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Australia launches its first ever green hydrogen and fuel station, and everything is above ground (image courtesy of Hydrogen Fuels Australia).

Clean Power

Australia in the Race for Green Hydrogen

There is a green gold rush going on in Australia at the moment. Billions in investment is flowing into the production of green hydrogen. Before you reach for your keyboard, let me stress this hydrogen is green. The plans include massive wind and solar farms. And I am not suggesting it is for use in cars. It will mainly be for our export partners in Asia, particularly Japan, which is pushing for a hydrogen-powered economy.

Although the vast majority of current hydrogen is grey, produced from fracked natural gas, this will be green and some of the current fossil fuel incumbents will be caught with their pants down.

Let’s start with Western Australia.

In the Pilbara, $36 billion is being invested to create the Asian Renewable Energy Hub. Not only will they use solar and wind, but they are also planning to manufacture wind turbines on site. This is cost effective because of the huge distances involved in transporting the massive steel structures. The nearest port is 250 km away. The plan is to produce over 10 million tons of it a year using the power generated by 1743 wind turbines and 25 million solar panels. It is at least a 10 year project. They are going to need a large water source also.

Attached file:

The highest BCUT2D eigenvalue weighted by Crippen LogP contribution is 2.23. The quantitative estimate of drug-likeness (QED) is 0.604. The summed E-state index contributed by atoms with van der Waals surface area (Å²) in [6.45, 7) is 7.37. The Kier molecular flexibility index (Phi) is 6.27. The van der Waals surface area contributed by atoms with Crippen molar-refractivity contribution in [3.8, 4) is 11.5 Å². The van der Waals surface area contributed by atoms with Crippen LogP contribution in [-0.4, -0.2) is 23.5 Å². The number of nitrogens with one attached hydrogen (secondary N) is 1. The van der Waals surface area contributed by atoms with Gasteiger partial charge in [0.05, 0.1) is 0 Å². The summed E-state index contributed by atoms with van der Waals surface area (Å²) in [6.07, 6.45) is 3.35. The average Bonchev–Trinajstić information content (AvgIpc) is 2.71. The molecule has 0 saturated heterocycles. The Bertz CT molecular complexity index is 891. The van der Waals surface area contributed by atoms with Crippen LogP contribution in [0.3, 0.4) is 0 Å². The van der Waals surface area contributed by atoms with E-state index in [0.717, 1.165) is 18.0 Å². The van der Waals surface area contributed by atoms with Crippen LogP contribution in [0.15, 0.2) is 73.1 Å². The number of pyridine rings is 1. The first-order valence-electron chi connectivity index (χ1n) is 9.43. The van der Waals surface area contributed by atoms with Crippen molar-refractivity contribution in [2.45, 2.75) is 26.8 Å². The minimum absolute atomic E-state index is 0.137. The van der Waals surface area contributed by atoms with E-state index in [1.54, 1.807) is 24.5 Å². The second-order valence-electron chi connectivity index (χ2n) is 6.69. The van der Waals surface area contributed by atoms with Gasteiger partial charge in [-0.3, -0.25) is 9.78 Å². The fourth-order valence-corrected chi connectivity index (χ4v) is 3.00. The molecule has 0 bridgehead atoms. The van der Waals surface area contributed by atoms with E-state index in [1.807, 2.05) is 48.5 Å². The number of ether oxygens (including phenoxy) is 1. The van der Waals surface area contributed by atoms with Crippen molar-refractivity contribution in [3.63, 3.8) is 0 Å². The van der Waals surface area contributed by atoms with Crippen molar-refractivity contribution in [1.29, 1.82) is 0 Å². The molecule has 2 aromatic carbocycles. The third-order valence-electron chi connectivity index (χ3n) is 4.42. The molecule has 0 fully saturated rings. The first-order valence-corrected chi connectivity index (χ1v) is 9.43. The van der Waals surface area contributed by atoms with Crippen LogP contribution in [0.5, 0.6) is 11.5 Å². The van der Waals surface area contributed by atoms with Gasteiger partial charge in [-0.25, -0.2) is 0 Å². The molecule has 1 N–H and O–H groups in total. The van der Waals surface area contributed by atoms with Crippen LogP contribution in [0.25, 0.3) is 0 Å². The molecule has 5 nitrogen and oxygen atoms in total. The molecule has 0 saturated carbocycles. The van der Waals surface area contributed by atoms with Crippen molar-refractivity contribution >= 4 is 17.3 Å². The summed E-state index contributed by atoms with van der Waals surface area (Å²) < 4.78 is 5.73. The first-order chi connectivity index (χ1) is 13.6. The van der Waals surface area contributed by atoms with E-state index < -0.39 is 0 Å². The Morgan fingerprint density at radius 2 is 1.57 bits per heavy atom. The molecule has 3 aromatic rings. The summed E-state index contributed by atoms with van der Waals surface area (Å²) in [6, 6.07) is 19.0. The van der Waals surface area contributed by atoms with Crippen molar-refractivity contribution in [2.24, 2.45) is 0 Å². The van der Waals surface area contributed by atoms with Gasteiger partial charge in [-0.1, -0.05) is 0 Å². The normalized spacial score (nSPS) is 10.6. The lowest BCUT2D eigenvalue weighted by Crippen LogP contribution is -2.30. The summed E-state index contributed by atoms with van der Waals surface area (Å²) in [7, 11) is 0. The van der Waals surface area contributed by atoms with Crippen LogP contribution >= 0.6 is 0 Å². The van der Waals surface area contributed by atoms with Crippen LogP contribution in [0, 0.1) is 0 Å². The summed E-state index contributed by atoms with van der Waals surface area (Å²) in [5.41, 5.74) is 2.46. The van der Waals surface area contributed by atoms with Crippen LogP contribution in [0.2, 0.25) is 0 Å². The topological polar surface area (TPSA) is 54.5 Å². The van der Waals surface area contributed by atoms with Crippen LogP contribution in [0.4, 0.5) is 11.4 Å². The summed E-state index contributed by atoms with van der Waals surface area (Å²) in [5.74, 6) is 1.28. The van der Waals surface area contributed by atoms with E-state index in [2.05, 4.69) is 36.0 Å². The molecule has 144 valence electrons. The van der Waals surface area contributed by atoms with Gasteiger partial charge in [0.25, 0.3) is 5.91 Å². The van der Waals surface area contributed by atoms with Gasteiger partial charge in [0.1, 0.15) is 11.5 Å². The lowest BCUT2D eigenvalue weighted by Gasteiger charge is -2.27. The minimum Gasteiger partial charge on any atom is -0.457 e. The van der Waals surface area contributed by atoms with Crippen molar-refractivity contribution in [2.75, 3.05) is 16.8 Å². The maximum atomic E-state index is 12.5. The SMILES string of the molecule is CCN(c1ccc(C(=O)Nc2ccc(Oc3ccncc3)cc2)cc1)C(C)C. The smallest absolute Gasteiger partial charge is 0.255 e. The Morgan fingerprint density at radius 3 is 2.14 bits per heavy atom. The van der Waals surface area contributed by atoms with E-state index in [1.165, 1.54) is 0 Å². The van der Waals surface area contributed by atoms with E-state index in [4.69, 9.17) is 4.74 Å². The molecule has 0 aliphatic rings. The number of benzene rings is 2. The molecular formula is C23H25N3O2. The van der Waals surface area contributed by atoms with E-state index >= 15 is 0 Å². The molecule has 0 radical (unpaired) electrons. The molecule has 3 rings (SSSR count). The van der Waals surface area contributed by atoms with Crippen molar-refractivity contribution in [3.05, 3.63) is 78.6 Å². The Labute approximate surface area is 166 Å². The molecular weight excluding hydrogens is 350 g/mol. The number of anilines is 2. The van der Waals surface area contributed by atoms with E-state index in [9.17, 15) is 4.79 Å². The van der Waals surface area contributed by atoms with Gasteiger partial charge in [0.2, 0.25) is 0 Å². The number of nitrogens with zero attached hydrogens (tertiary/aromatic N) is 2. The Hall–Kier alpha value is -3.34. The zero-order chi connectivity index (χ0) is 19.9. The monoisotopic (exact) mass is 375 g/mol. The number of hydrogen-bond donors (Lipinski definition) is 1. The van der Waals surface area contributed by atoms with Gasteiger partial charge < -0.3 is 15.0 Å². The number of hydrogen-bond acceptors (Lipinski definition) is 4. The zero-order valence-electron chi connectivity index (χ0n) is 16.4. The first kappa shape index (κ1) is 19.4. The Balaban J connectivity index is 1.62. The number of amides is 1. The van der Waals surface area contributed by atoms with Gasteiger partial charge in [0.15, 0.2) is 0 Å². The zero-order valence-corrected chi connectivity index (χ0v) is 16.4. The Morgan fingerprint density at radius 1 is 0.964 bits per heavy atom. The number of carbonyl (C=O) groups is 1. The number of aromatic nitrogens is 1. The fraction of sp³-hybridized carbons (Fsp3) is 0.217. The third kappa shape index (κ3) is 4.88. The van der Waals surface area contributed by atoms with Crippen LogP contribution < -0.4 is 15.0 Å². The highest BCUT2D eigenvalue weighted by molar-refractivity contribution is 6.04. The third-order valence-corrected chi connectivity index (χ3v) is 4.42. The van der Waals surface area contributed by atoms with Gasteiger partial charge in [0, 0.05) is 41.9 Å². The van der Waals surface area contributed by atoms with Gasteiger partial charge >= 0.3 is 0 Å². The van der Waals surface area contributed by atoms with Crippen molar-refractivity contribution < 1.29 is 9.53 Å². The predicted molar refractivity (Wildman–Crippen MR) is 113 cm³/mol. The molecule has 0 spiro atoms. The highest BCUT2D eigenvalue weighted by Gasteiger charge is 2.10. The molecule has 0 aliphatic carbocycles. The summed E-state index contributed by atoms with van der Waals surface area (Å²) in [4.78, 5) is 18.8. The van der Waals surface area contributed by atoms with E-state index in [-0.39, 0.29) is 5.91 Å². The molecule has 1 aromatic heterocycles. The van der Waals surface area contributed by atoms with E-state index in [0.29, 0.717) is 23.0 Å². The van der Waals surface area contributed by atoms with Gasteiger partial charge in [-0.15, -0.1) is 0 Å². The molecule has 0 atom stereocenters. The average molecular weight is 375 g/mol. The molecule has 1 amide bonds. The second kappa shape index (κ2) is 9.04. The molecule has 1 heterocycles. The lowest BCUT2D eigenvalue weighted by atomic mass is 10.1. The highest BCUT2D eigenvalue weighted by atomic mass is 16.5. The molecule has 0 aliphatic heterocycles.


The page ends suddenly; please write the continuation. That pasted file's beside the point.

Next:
A $94 billion energy hub is being proposed for the Nullarbor (no trees) Plain. This is serious money. The same companies that are behind the Pilbara project are expecting to produce 50 GW of wind and solar power to make 3.5 million tonnes a year of green hydrogen for the export of 20 million tonnes of green ammonia. The traditional owners of the land, the Mirning people, will also hold a stake creating a brighter future for their young people. 

Even BP is getting involved, recently doing a feasibility study for a green hydrogen and green ammonia project in Western Australia just north of Perth. They note that costs of production and of providing the infrastructure are still a problem.

Queensland, NSW (they’re going to be using treated wastewater as part of the process) and Tasmania are starting to get interested, but nothing like the scale of Western Australia. Not only are the states racing each other, they must also compete with the EU and the USA. Every country has the ingredients — water and wind and sun. It will be about who can scale up the fastest, who has the will and the determination.

Sources: here, here, here, here, and here.

Related story: Green Hydrogen — Where Is It Useful? Where Is It Not?

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Written By

David Waterworth is a retired teacher who divides his time between looking after his grandchildren and trying to make sure they have a planet to live on. He is long on Tesla [NASDAQ:TSLA].


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